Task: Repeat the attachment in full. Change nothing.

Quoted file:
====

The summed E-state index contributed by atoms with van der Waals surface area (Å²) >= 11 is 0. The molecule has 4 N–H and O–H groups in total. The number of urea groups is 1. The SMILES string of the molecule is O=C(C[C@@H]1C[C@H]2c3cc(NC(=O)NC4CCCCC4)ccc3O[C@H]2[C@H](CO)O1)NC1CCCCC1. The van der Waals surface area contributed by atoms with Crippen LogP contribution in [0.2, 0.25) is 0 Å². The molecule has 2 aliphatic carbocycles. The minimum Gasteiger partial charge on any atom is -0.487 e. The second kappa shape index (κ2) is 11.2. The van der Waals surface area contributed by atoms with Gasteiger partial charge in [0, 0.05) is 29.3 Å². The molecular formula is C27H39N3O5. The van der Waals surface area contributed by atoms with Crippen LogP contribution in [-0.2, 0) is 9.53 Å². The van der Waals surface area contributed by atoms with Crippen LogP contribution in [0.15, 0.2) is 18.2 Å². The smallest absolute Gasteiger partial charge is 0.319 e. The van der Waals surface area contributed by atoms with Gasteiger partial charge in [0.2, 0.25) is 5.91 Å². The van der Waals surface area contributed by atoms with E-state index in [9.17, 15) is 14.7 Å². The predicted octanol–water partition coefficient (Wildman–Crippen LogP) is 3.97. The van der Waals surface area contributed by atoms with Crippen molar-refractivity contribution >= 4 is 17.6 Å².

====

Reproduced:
The summed E-state index contributed by atoms with van der Waals surface area (Å²) >= 11 is 0. The molecule has 4 N–H and O–H groups in total. The number of urea groups is 1. The SMILES string of the molecule is O=C(C[C@@H]1C[C@H]2c3cc(NC(=O)NC4CCCCC4)ccc3O[C@H]2[C@H](CO)O1)NC1CCCCC1. The van der Waals surface area contributed by atoms with Crippen LogP contribution in [0.2, 0.25) is 0 Å². The molecule has 2 aliphatic carbocycles. The minimum Gasteiger partial charge on any atom is -0.487 e. The second kappa shape index (κ2) is 11.2. The van der Waals surface area contributed by atoms with Gasteiger partial charge in [0, 0.05) is 29.3 Å². The molecular formula is C27H39N3O5. The van der Waals surface area contributed by atoms with Crippen LogP contribution in [-0.2, 0) is 9.53 Å². The van der Waals surface area contributed by atoms with Crippen LogP contribution in [0.15, 0.2) is 18.2 Å². The smallest absolute Gasteiger partial charge is 0.319 e. The van der Waals surface area contributed by atoms with Gasteiger partial charge in [0.2, 0.25) is 5.91 Å². The van der Waals surface area contributed by atoms with E-state index in [9.17, 15) is 14.7 Å². The predicted octanol–water partition coefficient (Wildman–Crippen LogP) is 3.97. The van der Waals surface area contributed by atoms with Crippen molar-refractivity contribution >= 4 is 17.6 Å².